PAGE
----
War, Art, & Medicine
Conference: University College London and the National Portrait Gallery 8 and 9 November 2002
Henry Tonks: Art and Surgery; Strang Print Room, University College London; open Wednesday, Thursday, and Friday afternoons until March 2003 (tel 020 7679 2540)
Long before Leonardo da Vinci first picked up a brush to paint the male anatomy, the studies of art and medicine were closely intertwined. This conference—a collaboration between the National Portrait Gallery; University College, London; and the University of Westminster—aimed to explore some of the more complex relationships between medicine, conflict, and art.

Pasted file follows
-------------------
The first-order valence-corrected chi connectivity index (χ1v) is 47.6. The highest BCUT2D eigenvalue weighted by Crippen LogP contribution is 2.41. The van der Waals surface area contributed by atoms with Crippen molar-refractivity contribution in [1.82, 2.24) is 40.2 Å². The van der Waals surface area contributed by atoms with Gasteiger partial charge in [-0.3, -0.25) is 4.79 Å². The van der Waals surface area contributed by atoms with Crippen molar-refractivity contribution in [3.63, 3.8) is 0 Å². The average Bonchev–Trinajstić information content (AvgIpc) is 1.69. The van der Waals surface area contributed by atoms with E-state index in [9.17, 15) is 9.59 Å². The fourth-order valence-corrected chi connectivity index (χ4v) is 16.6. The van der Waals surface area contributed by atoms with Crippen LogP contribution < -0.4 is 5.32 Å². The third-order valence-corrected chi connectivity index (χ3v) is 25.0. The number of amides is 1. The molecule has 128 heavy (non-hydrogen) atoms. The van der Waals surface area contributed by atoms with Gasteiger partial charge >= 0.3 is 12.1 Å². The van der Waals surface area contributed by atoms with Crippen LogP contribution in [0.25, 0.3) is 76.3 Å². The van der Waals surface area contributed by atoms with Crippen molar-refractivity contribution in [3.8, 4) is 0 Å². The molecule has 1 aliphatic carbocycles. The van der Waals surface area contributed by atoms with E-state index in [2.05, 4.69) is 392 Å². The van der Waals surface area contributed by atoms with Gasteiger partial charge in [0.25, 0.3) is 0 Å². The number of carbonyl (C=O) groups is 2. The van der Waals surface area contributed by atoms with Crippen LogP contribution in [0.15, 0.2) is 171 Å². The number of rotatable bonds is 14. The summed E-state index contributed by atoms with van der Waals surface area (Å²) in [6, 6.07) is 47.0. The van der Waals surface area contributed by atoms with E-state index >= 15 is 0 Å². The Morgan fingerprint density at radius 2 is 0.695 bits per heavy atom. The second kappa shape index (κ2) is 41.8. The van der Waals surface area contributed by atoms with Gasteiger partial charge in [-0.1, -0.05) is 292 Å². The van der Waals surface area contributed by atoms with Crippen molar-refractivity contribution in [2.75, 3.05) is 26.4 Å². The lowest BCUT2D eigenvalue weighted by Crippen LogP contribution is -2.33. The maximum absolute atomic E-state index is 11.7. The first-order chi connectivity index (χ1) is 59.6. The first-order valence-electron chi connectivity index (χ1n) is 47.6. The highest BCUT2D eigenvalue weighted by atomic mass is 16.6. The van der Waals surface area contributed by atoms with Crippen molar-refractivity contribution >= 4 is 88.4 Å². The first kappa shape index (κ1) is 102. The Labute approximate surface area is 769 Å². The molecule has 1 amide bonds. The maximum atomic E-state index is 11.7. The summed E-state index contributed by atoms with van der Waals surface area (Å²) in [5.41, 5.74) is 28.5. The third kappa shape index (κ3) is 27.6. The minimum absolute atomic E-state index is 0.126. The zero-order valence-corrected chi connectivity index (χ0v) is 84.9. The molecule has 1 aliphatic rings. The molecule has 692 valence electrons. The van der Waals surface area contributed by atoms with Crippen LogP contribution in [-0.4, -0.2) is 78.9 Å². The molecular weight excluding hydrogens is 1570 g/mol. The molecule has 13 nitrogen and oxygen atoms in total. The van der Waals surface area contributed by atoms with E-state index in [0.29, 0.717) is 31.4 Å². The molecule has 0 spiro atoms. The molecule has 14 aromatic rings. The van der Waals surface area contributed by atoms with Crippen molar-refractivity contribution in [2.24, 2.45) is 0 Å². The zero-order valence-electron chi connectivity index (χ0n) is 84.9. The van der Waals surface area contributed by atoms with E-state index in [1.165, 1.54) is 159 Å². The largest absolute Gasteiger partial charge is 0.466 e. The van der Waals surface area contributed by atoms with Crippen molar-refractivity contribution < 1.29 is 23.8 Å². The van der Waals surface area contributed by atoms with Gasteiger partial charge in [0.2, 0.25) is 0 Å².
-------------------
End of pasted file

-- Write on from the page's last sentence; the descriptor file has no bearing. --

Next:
Much of the first day centred on the work of Harold Gillies and Henry Tonks. Gillies was a military surgeon who made great advances in reconstructive surgery through repairing the mutilated faces of wounded soldiers during the first world war. Tonks also trained as a surgeon and was commissioned as a war artist. His early work, sanctioned by the